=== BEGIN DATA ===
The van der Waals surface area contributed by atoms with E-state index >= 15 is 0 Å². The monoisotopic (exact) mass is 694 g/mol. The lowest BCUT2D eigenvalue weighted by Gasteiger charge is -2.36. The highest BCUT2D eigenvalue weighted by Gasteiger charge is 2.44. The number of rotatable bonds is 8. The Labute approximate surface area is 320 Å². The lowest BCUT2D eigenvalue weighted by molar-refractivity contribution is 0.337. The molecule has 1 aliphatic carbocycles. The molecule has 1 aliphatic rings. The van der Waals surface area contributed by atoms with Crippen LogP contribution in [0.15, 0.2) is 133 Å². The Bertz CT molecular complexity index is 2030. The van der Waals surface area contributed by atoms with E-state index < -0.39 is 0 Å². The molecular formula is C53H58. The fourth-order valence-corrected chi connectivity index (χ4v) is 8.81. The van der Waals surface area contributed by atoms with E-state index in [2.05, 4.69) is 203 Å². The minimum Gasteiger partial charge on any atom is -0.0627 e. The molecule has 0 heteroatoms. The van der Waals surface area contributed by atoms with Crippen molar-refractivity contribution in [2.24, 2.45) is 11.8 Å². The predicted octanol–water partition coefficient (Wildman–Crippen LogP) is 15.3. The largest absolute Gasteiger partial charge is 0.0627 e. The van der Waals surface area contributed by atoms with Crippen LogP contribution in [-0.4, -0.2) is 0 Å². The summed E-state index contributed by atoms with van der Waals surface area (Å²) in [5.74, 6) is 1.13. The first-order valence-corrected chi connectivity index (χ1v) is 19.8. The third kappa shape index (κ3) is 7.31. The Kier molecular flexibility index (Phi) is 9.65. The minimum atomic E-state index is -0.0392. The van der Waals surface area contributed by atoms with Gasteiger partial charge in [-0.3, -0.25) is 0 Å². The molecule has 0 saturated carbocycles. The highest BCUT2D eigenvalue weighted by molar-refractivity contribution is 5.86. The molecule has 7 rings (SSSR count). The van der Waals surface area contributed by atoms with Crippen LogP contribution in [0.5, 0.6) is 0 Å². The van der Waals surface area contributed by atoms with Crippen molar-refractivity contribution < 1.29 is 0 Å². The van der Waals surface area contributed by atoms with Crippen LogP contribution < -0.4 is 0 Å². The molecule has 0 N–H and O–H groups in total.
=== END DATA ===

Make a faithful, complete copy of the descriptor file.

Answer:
The van der Waals surface area contributed by atoms with E-state index >= 15 is 0 Å². The monoisotopic (exact) mass is 694 g/mol. The lowest BCUT2D eigenvalue weighted by Gasteiger charge is -2.36. The highest BCUT2D eigenvalue weighted by Gasteiger charge is 2.44. The number of rotatable bonds is 8. The Labute approximate surface area is 320 Å². The lowest BCUT2D eigenvalue weighted by molar-refractivity contribution is 0.337. The molecule has 1 aliphatic carbocycles. The molecule has 1 aliphatic rings. The van der Waals surface area contributed by atoms with Crippen LogP contribution in [0.15, 0.2) is 133 Å². The Bertz CT molecular complexity index is 2030. The van der Waals surface area contributed by atoms with E-state index < -0.39 is 0 Å². The molecular formula is C53H58. The fourth-order valence-corrected chi connectivity index (χ4v) is 8.81. The van der Waals surface area contributed by atoms with E-state index in [2.05, 4.69) is 203 Å². The minimum Gasteiger partial charge on any atom is -0.0627 e. The molecule has 0 heteroatoms. The van der Waals surface area contributed by atoms with Crippen molar-refractivity contribution in [2.24, 2.45) is 11.8 Å². The predicted octanol–water partition coefficient (Wildman–Crippen LogP) is 15.3. The largest absolute Gasteiger partial charge is 0.0627 e. The van der Waals surface area contributed by atoms with Crippen LogP contribution in [-0.4, -0.2) is 0 Å². The summed E-state index contributed by atoms with van der Waals surface area (Å²) in [5.74, 6) is 1.13. The first-order valence-corrected chi connectivity index (χ1v) is 19.8. The third kappa shape index (κ3) is 7.31. The Kier molecular flexibility index (Phi) is 9.65. The minimum atomic E-state index is -0.0392. The van der Waals surface area contributed by atoms with Gasteiger partial charge in [-0.3, -0.25) is 0 Å². The molecule has 0 saturated carbocycles. The highest BCUT2D eigenvalue weighted by molar-refractivity contribution is 5.86. The molecule has 7 rings (SSSR count). The van der Waals surface area contributed by atoms with Crippen LogP contribution in [0.5, 0.6) is 0 Å². The van der Waals surface area contributed by atoms with Crippen molar-refractivity contribution < 1.29 is 0 Å². The van der Waals surface area contributed by atoms with Crippen LogP contribution < -0.4 is 0 Å². The molecule has 0 N–H and O–H groups in total.